At the end of 2009, linguists around the world collected words to characterize the first decade of the new millennium. “Aporkalypse” appeared at the top of their list, describing a swine-inspired end of days ushered in by the threat of bird flu. Though playful, this term points to a growing recognition that animals –and their diseases –have determining effects on human existence. Recent estimates suggest that over seventy percent of emerging and re-emerging infectious diseases are zoonotic –or have their origins in animals. As self-proclaimed “virus hunter” Nathan Wolfe warns, we are living at the dawn of a new pandemic age, where “human infection by an animal virus may wipe out millions, or hundreds of millions, of people throughout the planet – permanently changing the face of humanity.” Conjuring images of mass destruction at the hands (or wings) of animals, pandemic prophecies bring our entanglements with other species into threatening relief.
Pandemic flu threats have been particularly visible in Vietnam, where highly pathogenic avian influenza –bird flu –is decimating poultry populations and causing alarming human fatality rates. Here, bird flu outbreaks correspond to shifting contours of people-poultry interaction. Economic growth and rising income levels resulting from Doi Moi economic renovation policies have expanded poultry production and consumption since the early 1990s. Backyard farms once populated by a handful of free-range birds are now sites of overcrowded flocks confined to diminishing spaces. From these farms, ducks and chickens travel on the bicycles, boats, and motorbikes of independent farmers and traders themselves, or in the trucks of transporters connected to wholesale distributors. The heightened movement of poultry across Vietnamese landscapes has opened up new and dangerous disease ecologies –particularly in urban wet markets where live animals from across the country engage in all manner of biological exchange. These trends translate to increased opportunities for viral transfer and reassortment between species.
Vietnam was among the first countries to report outbreaks of bird flu in 2003, and has since suffered some of the heaviest losses to the disease. The country tops the list of reported poultry outbreaks and ranks third worldwide in terms of human fatalities. Compounding these casualties, the status of poultry production as a chief industry in Vietnam means that avian flu also threatens national economic health. In the first year of outbreaks alone, Vietnam lost one percent of its GDP as a direct result of avian flu. The scale of human, animal, and economic losses has made the country a locus for multinational interventions against the disease. To date, Vietnam has received the highest per capita amount of foreign avian flu aid of any country. Further, in contrast with pandemic flu strategies in places like the US, which focus on developing vaccines, drugs, and surveillance mechanisms for humans, Vietnam’s bird flu strategies target humans and animals simultaneously. An early official statement declared, “The Joint Vietnam Government-UN program was established to support an integrated … well-coordinated response to … controlling avian influenza in animals and responding to the threat of a possible human pandemic.” Bringing animals into the fold of human health in unprecedented ways, the Vietnam provides an ideal site for investigating zoonotic governance beyond species distinctions.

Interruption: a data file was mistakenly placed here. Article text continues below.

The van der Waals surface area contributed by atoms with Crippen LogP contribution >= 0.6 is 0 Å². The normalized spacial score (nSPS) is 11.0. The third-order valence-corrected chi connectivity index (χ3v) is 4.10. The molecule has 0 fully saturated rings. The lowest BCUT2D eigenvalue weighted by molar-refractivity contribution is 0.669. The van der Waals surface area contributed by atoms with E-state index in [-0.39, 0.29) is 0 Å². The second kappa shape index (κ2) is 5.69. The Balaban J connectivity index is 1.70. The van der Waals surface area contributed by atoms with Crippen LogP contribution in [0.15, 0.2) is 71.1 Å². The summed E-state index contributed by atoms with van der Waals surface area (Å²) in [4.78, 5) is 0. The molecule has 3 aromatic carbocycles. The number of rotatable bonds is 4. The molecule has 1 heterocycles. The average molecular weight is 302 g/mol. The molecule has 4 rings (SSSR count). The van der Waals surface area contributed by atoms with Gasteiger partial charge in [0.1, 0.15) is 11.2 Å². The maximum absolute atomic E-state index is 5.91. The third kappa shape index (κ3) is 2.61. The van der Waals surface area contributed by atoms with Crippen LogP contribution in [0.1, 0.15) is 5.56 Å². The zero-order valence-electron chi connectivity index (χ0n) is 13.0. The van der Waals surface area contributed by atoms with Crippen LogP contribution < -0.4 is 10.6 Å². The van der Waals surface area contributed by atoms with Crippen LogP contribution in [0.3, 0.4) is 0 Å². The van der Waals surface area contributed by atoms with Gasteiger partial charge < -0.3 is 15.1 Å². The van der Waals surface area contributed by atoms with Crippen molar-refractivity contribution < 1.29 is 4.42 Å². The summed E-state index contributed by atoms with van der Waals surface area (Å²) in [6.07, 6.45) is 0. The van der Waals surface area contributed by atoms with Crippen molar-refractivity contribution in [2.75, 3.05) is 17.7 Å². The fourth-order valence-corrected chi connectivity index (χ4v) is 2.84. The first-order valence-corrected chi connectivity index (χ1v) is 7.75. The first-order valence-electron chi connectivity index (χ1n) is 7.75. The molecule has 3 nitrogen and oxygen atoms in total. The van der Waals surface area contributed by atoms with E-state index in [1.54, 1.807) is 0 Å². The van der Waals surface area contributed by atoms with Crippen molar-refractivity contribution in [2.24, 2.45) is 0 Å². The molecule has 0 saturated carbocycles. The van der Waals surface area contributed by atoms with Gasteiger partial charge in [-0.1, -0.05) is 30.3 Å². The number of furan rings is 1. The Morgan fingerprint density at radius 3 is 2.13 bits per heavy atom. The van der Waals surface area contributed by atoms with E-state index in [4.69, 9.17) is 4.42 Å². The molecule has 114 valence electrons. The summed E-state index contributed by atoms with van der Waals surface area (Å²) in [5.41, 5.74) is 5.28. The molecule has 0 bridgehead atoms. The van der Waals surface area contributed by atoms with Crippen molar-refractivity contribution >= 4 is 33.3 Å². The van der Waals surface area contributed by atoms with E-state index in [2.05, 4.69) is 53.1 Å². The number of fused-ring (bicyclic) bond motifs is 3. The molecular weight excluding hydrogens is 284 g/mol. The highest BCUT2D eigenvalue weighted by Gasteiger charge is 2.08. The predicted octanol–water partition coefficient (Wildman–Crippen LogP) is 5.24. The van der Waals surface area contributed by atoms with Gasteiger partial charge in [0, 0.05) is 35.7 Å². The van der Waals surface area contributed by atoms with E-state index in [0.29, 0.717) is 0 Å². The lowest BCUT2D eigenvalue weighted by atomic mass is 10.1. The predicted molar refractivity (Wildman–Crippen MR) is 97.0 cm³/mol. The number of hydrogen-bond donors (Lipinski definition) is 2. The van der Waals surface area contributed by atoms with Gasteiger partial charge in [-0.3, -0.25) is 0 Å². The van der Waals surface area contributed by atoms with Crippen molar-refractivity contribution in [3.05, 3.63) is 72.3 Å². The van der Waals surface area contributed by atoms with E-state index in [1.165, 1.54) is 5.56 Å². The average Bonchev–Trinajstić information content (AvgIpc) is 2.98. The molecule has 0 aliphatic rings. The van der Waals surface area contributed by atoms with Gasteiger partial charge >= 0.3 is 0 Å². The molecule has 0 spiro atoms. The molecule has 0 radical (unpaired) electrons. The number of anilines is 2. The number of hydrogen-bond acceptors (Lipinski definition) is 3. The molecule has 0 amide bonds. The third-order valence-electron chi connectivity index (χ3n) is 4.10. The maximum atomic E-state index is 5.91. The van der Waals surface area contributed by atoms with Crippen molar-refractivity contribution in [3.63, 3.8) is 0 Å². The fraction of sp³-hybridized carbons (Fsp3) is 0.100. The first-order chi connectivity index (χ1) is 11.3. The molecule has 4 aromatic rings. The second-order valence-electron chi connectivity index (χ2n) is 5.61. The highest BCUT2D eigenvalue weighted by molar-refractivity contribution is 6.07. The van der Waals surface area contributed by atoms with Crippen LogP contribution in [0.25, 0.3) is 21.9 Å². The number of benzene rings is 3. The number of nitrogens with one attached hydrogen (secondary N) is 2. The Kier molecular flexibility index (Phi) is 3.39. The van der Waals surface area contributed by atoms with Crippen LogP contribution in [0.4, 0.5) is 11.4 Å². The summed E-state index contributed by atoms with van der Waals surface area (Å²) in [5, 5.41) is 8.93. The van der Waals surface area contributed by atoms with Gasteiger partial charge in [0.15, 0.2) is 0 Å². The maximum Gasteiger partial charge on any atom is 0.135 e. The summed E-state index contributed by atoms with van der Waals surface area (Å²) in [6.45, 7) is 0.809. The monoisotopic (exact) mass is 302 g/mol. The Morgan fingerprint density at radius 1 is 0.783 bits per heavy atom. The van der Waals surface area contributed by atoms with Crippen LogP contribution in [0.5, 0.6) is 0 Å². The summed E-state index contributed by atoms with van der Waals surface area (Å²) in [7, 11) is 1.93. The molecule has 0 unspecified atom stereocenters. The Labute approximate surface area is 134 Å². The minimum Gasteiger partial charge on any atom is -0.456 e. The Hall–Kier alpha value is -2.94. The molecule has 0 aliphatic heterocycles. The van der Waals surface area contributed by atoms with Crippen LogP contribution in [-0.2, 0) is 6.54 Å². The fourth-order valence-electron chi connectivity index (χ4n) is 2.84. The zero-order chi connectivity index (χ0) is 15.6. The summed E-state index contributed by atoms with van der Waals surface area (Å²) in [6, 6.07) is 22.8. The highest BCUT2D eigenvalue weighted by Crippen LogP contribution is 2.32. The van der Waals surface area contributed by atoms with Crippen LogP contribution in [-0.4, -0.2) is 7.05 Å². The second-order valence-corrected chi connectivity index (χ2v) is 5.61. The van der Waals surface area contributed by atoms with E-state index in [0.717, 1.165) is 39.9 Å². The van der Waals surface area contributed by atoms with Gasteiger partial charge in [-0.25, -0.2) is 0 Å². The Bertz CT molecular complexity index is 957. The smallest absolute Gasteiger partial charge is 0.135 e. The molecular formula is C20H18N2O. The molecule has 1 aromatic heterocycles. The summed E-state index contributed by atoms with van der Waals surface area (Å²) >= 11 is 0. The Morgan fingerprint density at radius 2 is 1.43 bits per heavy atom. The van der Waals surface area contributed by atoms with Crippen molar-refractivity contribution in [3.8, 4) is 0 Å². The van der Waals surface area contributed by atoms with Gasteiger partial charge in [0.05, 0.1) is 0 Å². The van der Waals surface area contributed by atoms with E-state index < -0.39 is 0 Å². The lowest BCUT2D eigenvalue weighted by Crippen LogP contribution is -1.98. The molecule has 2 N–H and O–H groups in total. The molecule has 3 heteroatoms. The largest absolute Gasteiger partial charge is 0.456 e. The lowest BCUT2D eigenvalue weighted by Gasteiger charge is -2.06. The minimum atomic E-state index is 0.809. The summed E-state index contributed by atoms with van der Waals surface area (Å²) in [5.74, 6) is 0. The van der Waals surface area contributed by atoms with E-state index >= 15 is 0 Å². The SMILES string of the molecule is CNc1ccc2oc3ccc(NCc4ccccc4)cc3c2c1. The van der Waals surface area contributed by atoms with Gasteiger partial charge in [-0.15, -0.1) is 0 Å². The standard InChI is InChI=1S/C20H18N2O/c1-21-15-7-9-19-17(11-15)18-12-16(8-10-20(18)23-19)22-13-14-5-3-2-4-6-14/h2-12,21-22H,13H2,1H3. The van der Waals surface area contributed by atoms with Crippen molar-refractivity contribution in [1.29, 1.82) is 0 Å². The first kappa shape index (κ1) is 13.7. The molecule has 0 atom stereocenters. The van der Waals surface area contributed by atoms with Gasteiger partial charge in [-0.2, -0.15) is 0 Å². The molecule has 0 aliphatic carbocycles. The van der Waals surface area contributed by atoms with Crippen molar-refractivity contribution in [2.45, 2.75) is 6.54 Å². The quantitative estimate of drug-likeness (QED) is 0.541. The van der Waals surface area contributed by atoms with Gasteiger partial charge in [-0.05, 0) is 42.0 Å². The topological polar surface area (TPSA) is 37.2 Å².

My ethnographic study of bird flu management in Vietnam examines the intersections of humans and animals in contemporary global health. Between 2009-10, I traced a series of bird flu interventions from their development in policy arenas in the capital, Hanoi, through to their application among chicken farmers in a province in the northern Red River delta, and among duck farmers in a province in the southern Mekong delta. I looked specifically at strategies that took place at the “human-animal interface” –that is, strategies that altered existing relationships and interactions between people and poultry.
In my book manuscript, provisionally entitled, Bird Flu: The Circulation of Life and Death in a Postspecies World, I draw from this research to build a framework for analyzing health from a postspecies perspective. Bringing medical anthropology into conversation with a longstanding disciplinary interest in human-animal relationships, I foreground poultry in the processes through which human life is understood and safeguarded. This approach projects biopolitics across species to consider the role that poultry play in shaping human health and vitality in Vietnam: from the discipline of individual bodies, to the administration of populations, to the control of social relations. In doing so it illustrates animals’ essential role in the apprehension and regulation of human life and raises new questions about how to live with other species in contemporary pandemic contexts.
Providing the first long-term ethnographic study of avian flu management in the poultry sector, I examine how bird flu interventions manifest in both scientific arenas and poultry producing communities. Tracing interventions from policy to practice, I illustrate the various forms of expertise that intersect and collide as health workers engage with poultry producers. I situate this work in a consideration of the role of poultry in Vietnamese rural ideologies and cultural practices, adding historical and moral considerations to political economic analyses of disease emergence and spread. Taken together, this research seeks to offer a nuanced, ethnographically grounded discussion of the ways that species co-constitute one another in a variety of social and institutional settings over time. Not only do these interspecies relationships affect zoonotic management practices, but they also shape the ways in which species coexist in everyday life.